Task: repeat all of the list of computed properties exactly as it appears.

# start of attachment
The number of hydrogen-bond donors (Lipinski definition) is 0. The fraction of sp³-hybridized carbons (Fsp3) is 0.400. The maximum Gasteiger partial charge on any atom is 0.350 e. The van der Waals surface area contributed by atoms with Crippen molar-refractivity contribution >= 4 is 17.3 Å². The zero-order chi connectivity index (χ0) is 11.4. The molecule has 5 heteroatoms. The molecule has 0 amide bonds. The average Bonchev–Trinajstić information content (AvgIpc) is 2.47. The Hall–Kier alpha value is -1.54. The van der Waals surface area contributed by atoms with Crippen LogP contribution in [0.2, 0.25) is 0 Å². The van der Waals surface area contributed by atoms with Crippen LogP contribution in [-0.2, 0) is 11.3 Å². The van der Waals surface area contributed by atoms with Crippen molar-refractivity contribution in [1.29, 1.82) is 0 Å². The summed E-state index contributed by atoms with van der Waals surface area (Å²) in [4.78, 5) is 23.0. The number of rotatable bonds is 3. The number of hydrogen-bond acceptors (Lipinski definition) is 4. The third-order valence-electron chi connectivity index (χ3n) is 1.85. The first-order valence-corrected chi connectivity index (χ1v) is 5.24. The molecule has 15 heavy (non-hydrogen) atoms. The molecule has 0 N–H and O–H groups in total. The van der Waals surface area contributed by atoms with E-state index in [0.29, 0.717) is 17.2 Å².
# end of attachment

The number of hydrogen-bond donors (Lipinski definition) is 0. The fraction of sp³-hybridized carbons (Fsp3) is 0.400. The maximum Gasteiger partial charge on any atom is 0.350 e. The van der Waals surface area contributed by atoms with Crippen molar-refractivity contribution >= 4 is 17.3 Å². The zero-order chi connectivity index (χ0) is 11.4. The molecule has 5 heteroatoms. The molecule has 0 amide bonds. The average Bonchev–Trinajstić information content (AvgIpc) is 2.47. The Hall–Kier alpha value is -1.54. The van der Waals surface area contributed by atoms with Crippen LogP contribution in [0.2, 0.25) is 0 Å². The van der Waals surface area contributed by atoms with Crippen LogP contribution in [-0.2, 0) is 11.3 Å². The van der Waals surface area contributed by atoms with Crippen molar-refractivity contribution in [1.29, 1.82) is 0 Å². The summed E-state index contributed by atoms with van der Waals surface area (Å²) in [4.78, 5) is 23.0. The number of rotatable bonds is 3. The number of hydrogen-bond acceptors (Lipinski definition) is 4. The third-order valence-electron chi connectivity index (χ3n) is 1.85. The first-order valence-corrected chi connectivity index (χ1v) is 5.24. The molecule has 15 heavy (non-hydrogen) atoms. The molecule has 0 N–H and O–H groups in total. The van der Waals surface area contributed by atoms with E-state index in [0.29, 0.717) is 17.2 Å².